Basketball stand-out Quincy Sickles-Jarvis owes her athletic scholarship at the University of Guelph in large part to two people—Her high school basketball coach and her grandmother.
Born and raised in London Ontario, the 21-year-old was scouted while competing at the 2014 North American Indigenous Games (NAIG) in Regina. She says that if it wasn’t for the prompting of her high school basketball coach, Charlene Camillo, she wouldn’t even have been there.
“My teacher and I had a great relationship,” said Sickles-Jarvis, who is a member of the Oneida Nation of the Thames through her mother. “She was Indigenous as well and she had played in the NAIG and really pushed me to do it.”
The psychology major says she was hesitant about competing because growing up off the reserve she wasn’t sure if she would be embraced by the Indigenous community.
“I was concerned that I wouldn’t be ‘native enough,’ because I wasn’t as involved in the culture,” said Sickles-Jarvis. “I needed that push to get involved and when I did it was the best experience of my life.”
Sickles-Jarvis was thrilled to make the team but wasn’t sure how she would cover the costs until her Grandmother stepped in with a solution.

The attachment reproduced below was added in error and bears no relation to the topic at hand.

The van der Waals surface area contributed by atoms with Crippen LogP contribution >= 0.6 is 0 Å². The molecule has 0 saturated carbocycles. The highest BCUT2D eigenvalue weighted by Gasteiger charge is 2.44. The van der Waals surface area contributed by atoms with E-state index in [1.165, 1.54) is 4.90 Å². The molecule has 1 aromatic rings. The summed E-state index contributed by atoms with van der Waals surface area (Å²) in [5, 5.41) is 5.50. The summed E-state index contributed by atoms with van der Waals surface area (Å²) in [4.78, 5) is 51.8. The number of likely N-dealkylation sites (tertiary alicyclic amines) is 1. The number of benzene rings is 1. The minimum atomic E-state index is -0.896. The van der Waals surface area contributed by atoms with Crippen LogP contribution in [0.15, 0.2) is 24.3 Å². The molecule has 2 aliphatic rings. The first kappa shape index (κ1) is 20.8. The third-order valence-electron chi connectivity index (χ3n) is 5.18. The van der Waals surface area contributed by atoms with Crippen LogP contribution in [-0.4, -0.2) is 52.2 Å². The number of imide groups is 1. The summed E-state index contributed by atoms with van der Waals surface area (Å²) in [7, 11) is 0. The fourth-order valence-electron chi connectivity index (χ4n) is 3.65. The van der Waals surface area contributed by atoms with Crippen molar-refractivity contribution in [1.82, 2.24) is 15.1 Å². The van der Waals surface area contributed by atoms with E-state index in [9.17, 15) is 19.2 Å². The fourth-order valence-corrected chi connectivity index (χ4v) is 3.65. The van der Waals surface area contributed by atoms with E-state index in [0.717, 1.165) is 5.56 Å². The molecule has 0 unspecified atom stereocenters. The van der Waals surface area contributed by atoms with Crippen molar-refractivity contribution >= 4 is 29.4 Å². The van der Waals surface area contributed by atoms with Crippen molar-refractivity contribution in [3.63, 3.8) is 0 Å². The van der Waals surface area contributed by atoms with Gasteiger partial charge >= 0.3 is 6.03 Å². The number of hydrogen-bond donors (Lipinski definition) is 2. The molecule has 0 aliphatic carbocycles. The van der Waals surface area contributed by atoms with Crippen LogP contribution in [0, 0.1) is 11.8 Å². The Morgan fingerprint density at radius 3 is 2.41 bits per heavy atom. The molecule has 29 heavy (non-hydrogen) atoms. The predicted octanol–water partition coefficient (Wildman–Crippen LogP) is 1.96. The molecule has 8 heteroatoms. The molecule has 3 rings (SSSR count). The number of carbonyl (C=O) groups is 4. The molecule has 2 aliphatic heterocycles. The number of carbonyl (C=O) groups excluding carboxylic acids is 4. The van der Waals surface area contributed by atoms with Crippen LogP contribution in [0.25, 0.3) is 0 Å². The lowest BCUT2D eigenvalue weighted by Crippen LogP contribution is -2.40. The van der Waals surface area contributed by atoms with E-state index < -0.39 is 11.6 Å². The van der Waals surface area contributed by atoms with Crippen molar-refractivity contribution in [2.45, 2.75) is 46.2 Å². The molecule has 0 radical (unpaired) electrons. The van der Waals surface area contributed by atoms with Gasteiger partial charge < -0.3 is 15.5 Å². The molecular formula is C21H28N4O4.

“My grandma had a barbecue fundraiser on the reserve where she lives and so many people came out to support me,” recalled Sickles-Jarvis. “We ended up making over 1000 dollars which was more than enough to pay my trip there and back.”
“I think that’s a really good example of the community coming together to help a young athlete to achieve her dreams. I really thank my grandmother because If it wasn’t for what she did, I wouldn’t have been able to pay for myself to go.”
The 5’9” forward along with her NAIG Ontario teammates topped the medal podium at those Games in what she calls one of the greatest moments of her sporting career, so far.
“It’s such a surreal feeling to win a championship,” said Sickles-Jarvis. “You put so many hours, you put your blood sweat and tears into the sport. It was an added bonus that I got to represent my province on a bigger stage and that it had a special connection to my culture. Being able to say to my team that we did this together is such a great feeling.”
Sickles-Jarvis will be entering her senior year in the fall and says she is grateful for the encouragement of her teammates and family including her mom who she sites as her greatest supporter. Still undecided as to what career path she would like to take after she graduates, she says she is happy to have reached her goal of playing post-secondary basketball and is focused on maximizing her final year as a collegiate athlete.
“I am so grateful I had a sport in my life to keep me on track and to teach me life lessons that can’t really be understood unless you experience them yourself,” said the soon-to-be senior. “I will forever have those tools in my back pocket, waiting to be used.
“As for a short-term goal, I would love to end my career on a championship and will be working to do just that this next coming season.”